The government expects that its rapid intervention to save a rice sector crippled by a sudden slash in domestic paddy prices will boost the ruling party’s popularity ahead of upcoming elections next year and in 2018, CPP spokesman Sok Eysan said on Monday.
With the value of paddy having fallen from about $250 per ton in the middle of last month to just over $190 earlier this month due to a drop in international demand, the government acted quickly to mitigate the effects of the tumbling prices on farmers.
An emergency grant of $27 million was approved to subsidize rice millers and stabilize the price they pay for paddy, while the government also requested an additional $300 million from China. CPP officials and their friends in the private sector were asked to personally purchase and transport as much rice as possible.
“All of those who bought rice are members of the CPP,” Mr. Eysan said on Monday. “It is the party’s principle…for all of its members to be linked to farmers and to be generous in supporting their standard of living.”
“It is also the policy of the government to increase the popularity of the CPP to attract support in response to the upcoming election,” he added.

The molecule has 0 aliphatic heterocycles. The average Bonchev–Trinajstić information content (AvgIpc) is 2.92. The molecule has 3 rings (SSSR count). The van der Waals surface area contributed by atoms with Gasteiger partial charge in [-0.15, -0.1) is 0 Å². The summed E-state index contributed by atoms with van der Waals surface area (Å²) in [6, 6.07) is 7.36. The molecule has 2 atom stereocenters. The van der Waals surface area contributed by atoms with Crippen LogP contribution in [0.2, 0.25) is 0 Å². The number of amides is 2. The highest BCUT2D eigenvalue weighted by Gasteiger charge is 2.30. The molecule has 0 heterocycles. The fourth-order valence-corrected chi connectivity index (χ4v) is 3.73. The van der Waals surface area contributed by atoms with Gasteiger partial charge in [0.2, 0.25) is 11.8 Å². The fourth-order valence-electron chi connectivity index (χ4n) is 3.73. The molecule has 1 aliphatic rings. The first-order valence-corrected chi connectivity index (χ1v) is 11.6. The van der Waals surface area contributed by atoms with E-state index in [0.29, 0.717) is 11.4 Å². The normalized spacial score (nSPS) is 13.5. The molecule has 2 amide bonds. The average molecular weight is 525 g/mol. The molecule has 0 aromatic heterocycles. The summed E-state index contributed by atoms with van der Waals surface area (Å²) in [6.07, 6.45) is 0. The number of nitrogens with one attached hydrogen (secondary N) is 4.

Mr. Eysan said farmers would inevitably return the favor after the CPP’s financial intervention due to the prevailing Buddhist culture of gratitude.
“Even though we don’t want gratitude, the people will still give it to us—giving us support as we have obviously helped them generously,” he said. “They will not forget.”
According to the Rural Development Bank, mills across the country have purchased about 7,000 tons of paddy since the government released funds last week, while another 2,700 tons of milled rice were sold in the same stretch of time.
Deputy Prime Minister Hor Namhong met with Chinese Ambassador Xiong Bo on Monday to ask China to expedite the requested $300 million in emergency funds and to fulfill its promise to purchase 300,000 tons of milled rice annually.
“The Cambodian people are facing a crisis of rice prices which fell rapidly,” Mr. Namhong said, according to Reuters. “I asked the Chinese ambassador to report this to the Chinese government so they would hurry up and buy rice as they had promised in order to help our farmers.”
CNRP spokesman Yim Sovann said that undertaking structural reforms to save the agricultural sector should be the priority, rather than attempting to win political points.
“While the people face difficulties, we should not talk about popularity,” he said. “We want to talk about solutions that restore the situation.”
Sustainable changes would require reforming energy policies, eliminating “informal costs” added by middlemen, improving cropping techniques, and expanding infrastructure and irrigation across the country, he said.
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